30 Apr 2013, 2:33pm
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VC Chamath Palihapitiya Attempts to Shame Entrepreneurs Once Again

In an interview at TechCrunch Disrupt yesterday venture capitalist Chamath Palihapitiya said the tech world at large should be ashamed for being “at an absolute minimum in terms of things that are being started”. Venture capitalists telling founders they should feel badly about the work they pour every waking moment into isn’t exactly endearing, and several readers reached out anonymously to express their dismay at the hyperbole and hypocrisy of this statement. It turns out this blatant cry for attention might not be good for deal flow either.

My Take: Palihapitiya’s perceived dearth of high quality startups should hardly be taken as an indictment of the broader tech sector, and is more likely a reflection founder’s hesitation to work with him following the Airbnb email debacle.

This is not the first time Palihapitiya has attempted to publicly shame founders. In a leaked email from October 2011 (allegedly forwarded by an assistant, later denied) he railed against Brian Chesky’s decision to give founders the option to take money off the table, but not offering employees the same deal. While the intent to get liquidity for early employees is commendable, the tone of the message and the fact that it was leaked publicly amounted to a public shaming and undermining of Airbnb’s CEO. Certainly not the kind of behavior founders should expect or tolerate from investors in general, and in their own company (in Airbnb’s case) at all.

According to Crunchbase, AngelList and other publicly available investment data he has yet to make a new co-investment in the same round with Andreessen Horowitz, who lead the round with Airbnb, or any Y Combinator companies (of which Airbnb is an alum). While no investor would ever share who ends up on their “blacklist”, it will be interesting to see if this pattern continues to hold up over time.

Actions, Not Words

When an investor calls out the industry for a lack of quality, the natural reaction is to look to his portfolio for the diamonds in the rough he has discovered. I was surprised to learn that Palihapitiya was one of largest investors in tragically mismanaged startup Ecomom, where his wife Brigette Lau served on the Board of Directors.

But perhaps the rest of the portfolio of his allegedly $275M fund (regulatory filings have not yet be updated to reflect the actual amount closed) has fared better. Let’s take a look at his personal investments and Social + Capital portfolio and, assuming his current investments were excluded from his sweeping derision of tech startups, get a sense of which companies made the cut:

Photo Credit: TechCrunch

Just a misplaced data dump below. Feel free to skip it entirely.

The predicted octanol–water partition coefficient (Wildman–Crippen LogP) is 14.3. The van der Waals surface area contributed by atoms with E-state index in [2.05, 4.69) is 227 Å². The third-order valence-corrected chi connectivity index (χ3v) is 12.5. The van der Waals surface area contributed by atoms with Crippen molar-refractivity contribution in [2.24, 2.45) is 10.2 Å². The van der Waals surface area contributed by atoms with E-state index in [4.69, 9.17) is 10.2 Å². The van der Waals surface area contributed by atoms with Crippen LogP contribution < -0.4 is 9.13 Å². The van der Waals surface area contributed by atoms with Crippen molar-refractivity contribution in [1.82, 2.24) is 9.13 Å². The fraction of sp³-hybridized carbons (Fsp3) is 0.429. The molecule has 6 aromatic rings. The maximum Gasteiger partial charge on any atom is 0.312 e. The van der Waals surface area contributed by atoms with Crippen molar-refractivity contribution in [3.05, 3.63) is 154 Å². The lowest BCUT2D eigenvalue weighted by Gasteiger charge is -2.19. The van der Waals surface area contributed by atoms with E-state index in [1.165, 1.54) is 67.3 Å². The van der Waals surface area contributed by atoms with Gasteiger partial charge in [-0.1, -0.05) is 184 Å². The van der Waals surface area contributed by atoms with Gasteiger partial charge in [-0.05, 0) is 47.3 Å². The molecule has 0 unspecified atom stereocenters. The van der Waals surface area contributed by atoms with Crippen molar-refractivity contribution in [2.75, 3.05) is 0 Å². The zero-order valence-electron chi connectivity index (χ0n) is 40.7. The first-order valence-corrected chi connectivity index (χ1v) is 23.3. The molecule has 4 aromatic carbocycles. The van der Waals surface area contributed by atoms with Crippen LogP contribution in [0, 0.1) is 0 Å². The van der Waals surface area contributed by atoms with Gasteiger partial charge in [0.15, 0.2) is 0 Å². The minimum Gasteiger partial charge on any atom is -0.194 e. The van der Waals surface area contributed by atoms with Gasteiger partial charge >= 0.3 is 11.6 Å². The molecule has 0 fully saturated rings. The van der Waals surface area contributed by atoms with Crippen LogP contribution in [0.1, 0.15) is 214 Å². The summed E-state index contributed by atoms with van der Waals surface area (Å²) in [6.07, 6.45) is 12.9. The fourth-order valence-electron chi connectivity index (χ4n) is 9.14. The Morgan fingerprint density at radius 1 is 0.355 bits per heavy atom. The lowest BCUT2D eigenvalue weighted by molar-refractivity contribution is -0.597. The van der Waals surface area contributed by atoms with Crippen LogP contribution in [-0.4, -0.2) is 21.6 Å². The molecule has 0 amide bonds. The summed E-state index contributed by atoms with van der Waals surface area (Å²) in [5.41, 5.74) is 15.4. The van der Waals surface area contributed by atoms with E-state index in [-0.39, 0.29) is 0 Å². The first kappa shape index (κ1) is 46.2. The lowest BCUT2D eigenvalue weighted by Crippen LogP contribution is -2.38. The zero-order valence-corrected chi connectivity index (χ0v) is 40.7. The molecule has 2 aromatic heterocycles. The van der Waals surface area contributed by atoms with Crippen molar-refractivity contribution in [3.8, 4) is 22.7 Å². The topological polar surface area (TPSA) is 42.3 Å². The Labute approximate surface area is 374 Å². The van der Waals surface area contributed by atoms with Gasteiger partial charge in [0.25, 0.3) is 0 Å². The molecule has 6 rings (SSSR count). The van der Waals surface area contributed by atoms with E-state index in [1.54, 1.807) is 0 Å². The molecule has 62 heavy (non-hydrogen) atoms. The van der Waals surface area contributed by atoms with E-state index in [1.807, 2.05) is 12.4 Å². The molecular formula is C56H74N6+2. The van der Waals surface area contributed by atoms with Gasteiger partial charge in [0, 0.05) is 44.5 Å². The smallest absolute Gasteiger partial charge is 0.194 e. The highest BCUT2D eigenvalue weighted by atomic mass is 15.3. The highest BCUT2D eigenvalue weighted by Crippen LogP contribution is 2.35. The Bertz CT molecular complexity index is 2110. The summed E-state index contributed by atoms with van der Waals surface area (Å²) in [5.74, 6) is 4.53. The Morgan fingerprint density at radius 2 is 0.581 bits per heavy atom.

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I see what u did there

So, you’re trying to say that a credible investor asking us to think bigger is wrong and you should dig deep into his past so you can find a black spot and blow the fuck issue out of it?

So, let’s look at your past, Danielle?

You started a shitty start-up called Referly. Which became a Zombie startup. You took money from investors and instead of being busy atleast attempting to think of a profitable plan for your pivot, you spend your time consolidating lists and writing shit about people you passionately hate.

Honestly, comparing both of your histories, I think the investor is much much better and far more credible than you are.

I hope you someday attain that credibility, atleast a remotely significant percentage of it, if not.

30 Apr 2013, 8:33pm
by Chamath Palihapitiya

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Hi Danielle, this is Chamath. Thanks for writing your thoughts transparently. Here are a few things that may be worth noting:

1. when i was at facebook, i had the honor of investing in playdom and making a lot of money when we sold it to disney for $750M. i then promptly began angel investing. along the way, i was lucky enough to get the support of a fund who gave me backoffice support. i have repayed this favor to three people who are/have worked at facebook and are active angel investors. not only does my fund provide support for them, i also allow them to allocate small amounts of our capital so that they can increase their exposure to companies they think are worth supporting – i don’t judge or opine on their investment – just support. these are predominatly the companies you see on crunchbase. many of my primary direct investments are not reflected in your list but most of the angel investments are.